Thursday, December 25, 2014

A Ten Commandments For Atheists?

When I read this report about a contest that was the brainchild of Lex Bayer and John Figdor (who wrote the book Atheist Heart, Humanist Mind), I thought to myself, that is probably a bad idea.

It seems to me that the question isn't, Can atheists be moral? It is abundantly obvious they can be and often are. The question I have for atheists is this: Why was Dostoevsky's Ivan Karamazov wrong to suggest "If God does not exist, everything is permitted"? That seems to encapsulate the common thought of the God-believer. Without a supreme Law Giver, how can there be moral laws to break? Atheism is the denial, or at least lack of belief in, such a Supreme Law Giver.

The atheistic "commandments" in this article are obviously something more. It is really a statement of humanist ethics. Not all atheists are humanists. (But they are my favorite atheists!)

All that being said, I offer my thoughts on these "commandments."

1. Be open-minded and be willing to alter your beliefs with new evidence.

The problem I have here is the word evidence. Evidence needs to be assessed and interpreted - lots of room for disagreement there. I think open-mindedness is a good idea. Perhaps we should begin practicing open-mindedness by recognizing that our way of looking at the evidence might not be the correct one, or only way of interpreting it.

2. Strive to understand what is most likely to be true, not to believe what you wish to be true.

Paraphrase: Religious faith is no damn good.

3. The scientific method is the most reliable way of understanding the natural world.

But does morality, the subject under discussion, have its grounding in physics or metaphysics?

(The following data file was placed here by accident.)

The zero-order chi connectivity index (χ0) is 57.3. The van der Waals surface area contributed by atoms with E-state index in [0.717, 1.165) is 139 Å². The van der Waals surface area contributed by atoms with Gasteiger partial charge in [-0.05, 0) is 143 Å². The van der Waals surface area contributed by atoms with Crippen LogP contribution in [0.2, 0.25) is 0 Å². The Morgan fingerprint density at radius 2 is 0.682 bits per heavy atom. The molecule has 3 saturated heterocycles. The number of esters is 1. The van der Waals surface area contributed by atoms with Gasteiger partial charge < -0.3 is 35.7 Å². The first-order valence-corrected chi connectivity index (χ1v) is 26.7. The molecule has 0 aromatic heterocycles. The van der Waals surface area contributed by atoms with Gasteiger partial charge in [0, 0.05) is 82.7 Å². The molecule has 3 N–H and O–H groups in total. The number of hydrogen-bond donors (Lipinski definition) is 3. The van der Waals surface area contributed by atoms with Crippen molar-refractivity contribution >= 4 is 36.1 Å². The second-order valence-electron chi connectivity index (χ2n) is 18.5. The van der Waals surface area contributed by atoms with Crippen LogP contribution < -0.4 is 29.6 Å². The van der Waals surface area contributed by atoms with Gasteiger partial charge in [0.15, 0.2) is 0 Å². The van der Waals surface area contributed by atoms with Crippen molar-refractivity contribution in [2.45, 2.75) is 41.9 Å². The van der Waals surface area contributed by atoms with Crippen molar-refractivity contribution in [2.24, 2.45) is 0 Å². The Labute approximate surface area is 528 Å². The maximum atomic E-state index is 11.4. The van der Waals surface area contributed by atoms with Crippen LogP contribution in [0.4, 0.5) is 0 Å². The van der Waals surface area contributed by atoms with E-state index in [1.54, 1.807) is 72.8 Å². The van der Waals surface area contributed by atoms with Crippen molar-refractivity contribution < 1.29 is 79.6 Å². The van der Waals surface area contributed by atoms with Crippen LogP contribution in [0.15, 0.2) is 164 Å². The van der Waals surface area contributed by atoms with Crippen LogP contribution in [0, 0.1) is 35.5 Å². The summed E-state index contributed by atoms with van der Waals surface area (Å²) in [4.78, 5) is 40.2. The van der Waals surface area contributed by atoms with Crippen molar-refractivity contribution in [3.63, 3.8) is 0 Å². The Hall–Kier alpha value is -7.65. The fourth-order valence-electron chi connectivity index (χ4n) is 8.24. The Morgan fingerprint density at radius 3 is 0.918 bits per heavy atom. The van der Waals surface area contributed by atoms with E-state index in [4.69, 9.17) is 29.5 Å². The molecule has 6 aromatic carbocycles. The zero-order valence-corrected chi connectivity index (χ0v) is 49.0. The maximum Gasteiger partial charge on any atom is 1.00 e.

4. Every person has the right to control of their body.


5. God is not necessary to be a good person or to live a full and meaningful life.

Agreed. But how does one get to ethical imperatives without God? The question I have is, Is morality something humans ought to practice?

6. Be mindful of the consequences of all your actions and recognize that you must take responsibility for them.


7. Treat others as you would want them to treat you, and can reasonably expect them to want to be treated. Think about their perspective.

But why should we do this? Those, for example, who go through life with a brutish attitude, oppressing those who are weaker, thinking primarily of themselves, living solely to satisfy their own desires are bad people, why? Are they bad at all or merely "dancing to the beat of a different drummer?"

8. We have the responsibility to consider others, including future generations.

Why have we that responsibility? Who says so? This is a fantastic thought, in my opinion. But it is obvious that millions take no heed to it. What is wrong about that?

9. There is no one right way to live.

That is the problem I have with atheistic morality. And it seems plain to me that it undermines the very idea of a set of commandments for atheists. If we take this "commandment" seriously, then the egoist is only practicing an alternative lifestyle. If there is no one right way to live, then why doesn't might make right? If there is no one right way to live, then number 7 above is just a quaint little thought instead of the way humans ought to conduct themselves.

10. Leave the world a better place than you found it.

But if there be no Divine Purpose and life is an accident without rhyme or reason, this is a mere platitude.

Now I add that I was critiquing the above ideas as atheist ideas. From the Humanist point of view they makes sense and have force for those who are committed to the principles of Humanism. But for those not so committed, they lack any force at all.

There is in this article a thought I found interesting. The author writes:

It's all about compassion: ... one does not need a religion to act ethically, with compassion, in the world. People, in fact, are "hardwired" to be compassionate. That is, people can be good, productive and caring citizens without a higher deity telling them to act in certain ways.

I actually find myself more or less in agreement about the "hardwiring" for being compassionate. That is what religious believers mean when they speak about a Law of God written on the heart. It's simplistic, I suppose, but I agree with Christian Philosopher C.S. Lewis when he wrote "conscience reveals to us a moral law whose source cannot be found in the natural world, thus pointing to a supernatural Lawgiver."